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|The life of a PlBlob|
In this section, the blob is of type
MyBlob, a subclass
A blob is typically created by calling a predicate that does the following:
auto ref = std::unique_ptr<PlBlob>(new MyBlob>(...))(std::make_unique() can't be used because it returns type
std::unique_ptr<MyBlob>but PlTerm::unify_blob() requires a
std::unique_ptr<PlBlob>and C++'s type inferencing can't figure out that this is a covariant type).
ref.release()to pass ownership to the Prolog blob. If you wish to use std::make_unique<MyBlob>(), you could instead do:
auto ref = std::make_unique<MyBlob>(...); ... // code that accesses fields in *ref std::unique_ptr<PlBlob> refb(ref.release()); // transfer ownership of ptr // from here on, can't access fields in *ref return A2.unify_blob(refb);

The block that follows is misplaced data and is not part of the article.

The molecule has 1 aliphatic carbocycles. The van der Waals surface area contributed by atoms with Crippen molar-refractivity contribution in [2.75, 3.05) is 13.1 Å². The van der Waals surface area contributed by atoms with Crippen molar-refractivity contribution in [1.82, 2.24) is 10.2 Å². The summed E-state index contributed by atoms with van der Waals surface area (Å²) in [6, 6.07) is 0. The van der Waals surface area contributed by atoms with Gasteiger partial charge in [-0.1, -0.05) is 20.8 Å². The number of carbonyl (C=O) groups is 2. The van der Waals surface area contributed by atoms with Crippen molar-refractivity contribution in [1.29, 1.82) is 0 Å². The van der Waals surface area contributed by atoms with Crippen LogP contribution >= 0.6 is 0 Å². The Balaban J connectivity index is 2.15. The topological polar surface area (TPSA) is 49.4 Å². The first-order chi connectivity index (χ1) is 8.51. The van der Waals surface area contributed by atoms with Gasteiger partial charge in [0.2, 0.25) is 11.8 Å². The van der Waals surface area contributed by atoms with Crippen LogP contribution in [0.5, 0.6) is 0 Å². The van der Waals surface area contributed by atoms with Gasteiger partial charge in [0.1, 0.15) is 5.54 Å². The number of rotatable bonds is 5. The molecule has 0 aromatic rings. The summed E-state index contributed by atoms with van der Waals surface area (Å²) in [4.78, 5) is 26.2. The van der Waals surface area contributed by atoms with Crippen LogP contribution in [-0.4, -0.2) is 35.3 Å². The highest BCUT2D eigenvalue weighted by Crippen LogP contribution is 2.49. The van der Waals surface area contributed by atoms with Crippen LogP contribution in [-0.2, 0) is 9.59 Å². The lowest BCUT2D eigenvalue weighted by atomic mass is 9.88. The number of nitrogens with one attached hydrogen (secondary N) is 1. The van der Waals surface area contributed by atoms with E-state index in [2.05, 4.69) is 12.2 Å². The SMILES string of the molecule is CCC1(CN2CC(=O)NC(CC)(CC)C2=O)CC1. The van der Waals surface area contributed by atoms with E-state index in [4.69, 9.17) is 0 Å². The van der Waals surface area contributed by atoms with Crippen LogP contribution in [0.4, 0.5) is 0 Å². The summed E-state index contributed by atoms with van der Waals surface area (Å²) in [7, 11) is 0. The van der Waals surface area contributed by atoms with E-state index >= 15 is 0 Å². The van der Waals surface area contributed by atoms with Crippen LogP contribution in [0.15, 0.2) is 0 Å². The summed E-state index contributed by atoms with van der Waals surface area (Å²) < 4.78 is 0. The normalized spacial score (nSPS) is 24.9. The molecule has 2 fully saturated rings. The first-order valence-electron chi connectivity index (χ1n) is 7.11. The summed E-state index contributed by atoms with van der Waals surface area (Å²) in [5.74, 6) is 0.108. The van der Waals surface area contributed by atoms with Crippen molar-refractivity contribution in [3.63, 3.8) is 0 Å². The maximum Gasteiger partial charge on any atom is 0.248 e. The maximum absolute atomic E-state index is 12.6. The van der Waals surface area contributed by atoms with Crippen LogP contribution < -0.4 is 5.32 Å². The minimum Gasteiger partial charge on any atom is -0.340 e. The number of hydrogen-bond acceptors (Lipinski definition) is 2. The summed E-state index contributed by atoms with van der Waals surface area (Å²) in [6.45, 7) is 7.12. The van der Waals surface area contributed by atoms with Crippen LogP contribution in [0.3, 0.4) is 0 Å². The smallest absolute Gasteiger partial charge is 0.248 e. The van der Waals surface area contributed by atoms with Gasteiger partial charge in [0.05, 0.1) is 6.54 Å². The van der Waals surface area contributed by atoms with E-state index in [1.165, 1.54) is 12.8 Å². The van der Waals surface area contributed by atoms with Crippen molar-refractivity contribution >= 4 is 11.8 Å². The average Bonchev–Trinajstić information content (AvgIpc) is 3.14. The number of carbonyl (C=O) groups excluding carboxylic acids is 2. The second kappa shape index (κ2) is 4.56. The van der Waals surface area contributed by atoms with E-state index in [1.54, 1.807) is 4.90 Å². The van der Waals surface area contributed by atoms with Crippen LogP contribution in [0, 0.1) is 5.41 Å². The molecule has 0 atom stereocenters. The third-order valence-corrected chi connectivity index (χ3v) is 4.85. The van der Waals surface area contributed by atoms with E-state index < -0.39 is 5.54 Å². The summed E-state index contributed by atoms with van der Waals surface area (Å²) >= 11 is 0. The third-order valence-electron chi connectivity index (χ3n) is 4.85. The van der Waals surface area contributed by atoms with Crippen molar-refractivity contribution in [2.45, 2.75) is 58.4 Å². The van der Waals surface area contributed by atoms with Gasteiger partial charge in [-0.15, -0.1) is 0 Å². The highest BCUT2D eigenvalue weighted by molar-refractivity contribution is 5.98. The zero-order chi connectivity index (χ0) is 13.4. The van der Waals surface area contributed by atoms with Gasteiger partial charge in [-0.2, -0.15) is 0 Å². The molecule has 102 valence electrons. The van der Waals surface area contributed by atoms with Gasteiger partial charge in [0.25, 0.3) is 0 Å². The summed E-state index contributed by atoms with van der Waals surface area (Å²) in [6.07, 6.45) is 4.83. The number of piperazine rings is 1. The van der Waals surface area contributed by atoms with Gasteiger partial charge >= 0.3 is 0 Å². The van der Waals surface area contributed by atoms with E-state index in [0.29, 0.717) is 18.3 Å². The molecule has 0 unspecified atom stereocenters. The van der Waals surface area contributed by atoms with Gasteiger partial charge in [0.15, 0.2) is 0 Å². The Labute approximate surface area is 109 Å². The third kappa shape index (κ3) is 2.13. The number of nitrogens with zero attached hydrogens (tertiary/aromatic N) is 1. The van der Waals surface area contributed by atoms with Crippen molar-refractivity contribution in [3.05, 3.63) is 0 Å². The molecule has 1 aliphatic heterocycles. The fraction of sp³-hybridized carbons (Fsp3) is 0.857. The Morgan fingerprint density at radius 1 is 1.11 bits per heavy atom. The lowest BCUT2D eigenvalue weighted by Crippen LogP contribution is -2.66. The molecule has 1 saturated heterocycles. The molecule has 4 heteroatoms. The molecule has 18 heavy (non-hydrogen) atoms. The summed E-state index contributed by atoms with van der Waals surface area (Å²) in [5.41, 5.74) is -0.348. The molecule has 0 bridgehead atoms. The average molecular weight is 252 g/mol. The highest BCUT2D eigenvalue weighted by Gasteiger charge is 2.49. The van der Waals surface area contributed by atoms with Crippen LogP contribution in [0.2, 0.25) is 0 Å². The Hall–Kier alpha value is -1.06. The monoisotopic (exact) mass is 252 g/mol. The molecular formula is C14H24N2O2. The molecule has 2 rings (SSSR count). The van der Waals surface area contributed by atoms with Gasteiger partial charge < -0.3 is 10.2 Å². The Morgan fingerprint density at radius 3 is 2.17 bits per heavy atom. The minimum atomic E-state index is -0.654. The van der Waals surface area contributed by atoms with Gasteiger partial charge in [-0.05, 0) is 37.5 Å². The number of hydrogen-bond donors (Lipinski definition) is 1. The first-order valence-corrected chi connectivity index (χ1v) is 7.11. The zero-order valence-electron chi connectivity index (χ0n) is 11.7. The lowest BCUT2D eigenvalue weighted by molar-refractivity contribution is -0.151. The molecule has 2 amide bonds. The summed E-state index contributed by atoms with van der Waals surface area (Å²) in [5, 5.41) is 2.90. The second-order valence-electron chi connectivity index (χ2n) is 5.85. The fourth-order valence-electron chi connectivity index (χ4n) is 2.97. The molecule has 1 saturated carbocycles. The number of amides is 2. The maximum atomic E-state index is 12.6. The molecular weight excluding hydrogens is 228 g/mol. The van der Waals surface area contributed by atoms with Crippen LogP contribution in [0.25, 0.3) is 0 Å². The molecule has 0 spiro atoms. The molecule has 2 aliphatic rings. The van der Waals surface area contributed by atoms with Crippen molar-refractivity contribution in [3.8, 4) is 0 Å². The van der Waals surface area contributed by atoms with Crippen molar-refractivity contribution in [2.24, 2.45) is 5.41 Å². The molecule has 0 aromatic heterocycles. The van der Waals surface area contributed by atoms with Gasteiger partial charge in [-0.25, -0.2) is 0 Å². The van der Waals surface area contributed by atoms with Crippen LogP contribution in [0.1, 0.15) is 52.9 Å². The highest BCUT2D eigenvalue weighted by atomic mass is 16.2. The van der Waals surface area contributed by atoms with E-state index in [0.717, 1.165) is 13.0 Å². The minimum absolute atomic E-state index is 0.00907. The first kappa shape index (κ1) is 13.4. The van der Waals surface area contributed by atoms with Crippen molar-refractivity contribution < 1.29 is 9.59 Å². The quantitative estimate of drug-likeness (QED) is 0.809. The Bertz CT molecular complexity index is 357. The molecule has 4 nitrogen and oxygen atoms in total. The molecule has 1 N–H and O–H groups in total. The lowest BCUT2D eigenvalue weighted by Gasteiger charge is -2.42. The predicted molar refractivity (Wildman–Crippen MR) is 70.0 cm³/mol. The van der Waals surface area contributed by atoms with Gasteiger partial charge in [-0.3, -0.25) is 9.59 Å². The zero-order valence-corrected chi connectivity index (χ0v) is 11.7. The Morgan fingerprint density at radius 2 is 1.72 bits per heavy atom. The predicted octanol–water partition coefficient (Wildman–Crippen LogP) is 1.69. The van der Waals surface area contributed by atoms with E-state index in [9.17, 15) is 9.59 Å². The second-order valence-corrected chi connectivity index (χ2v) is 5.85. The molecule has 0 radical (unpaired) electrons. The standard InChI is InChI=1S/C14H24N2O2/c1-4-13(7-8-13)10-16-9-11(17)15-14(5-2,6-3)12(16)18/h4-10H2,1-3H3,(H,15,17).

At this point, the blob is owned by Prolog and will be freed by its atom garbage collector, which will call the blob's destructor.
Whenever a predicate is called with the blob as an argument (e.g., as A1),
the blob can be accessed by
Within a method, the Prolog blob can be accessed as a term (e.g., for
constructing an error term) using the method MyBlob::symbol_term(). This
field is initialized by the call to PlTerm::unify_blob(); if
MyBlob::symbol_term() is called before a successful call to
PlTerm::unify_blob(), MyBlob::symbol_term() returns a
When the atom garbage collector runs, it frees the blob by first
calling the release() callback, which does
calls the destructor MyBlob:: MyBlob(). Note that C++ destructors
are not supposed to raise exception; they also should not cause a Prolog
error, which could cause deadlock unless the real work is done in
Often it is desired to release the resources before the garbage collector runs. To do this, the programmer can provide a "close" predicate which is the inverse of the "open" predicate that created the blob. This typically has the same logic as the destructor, except that it can raise a Prolog error.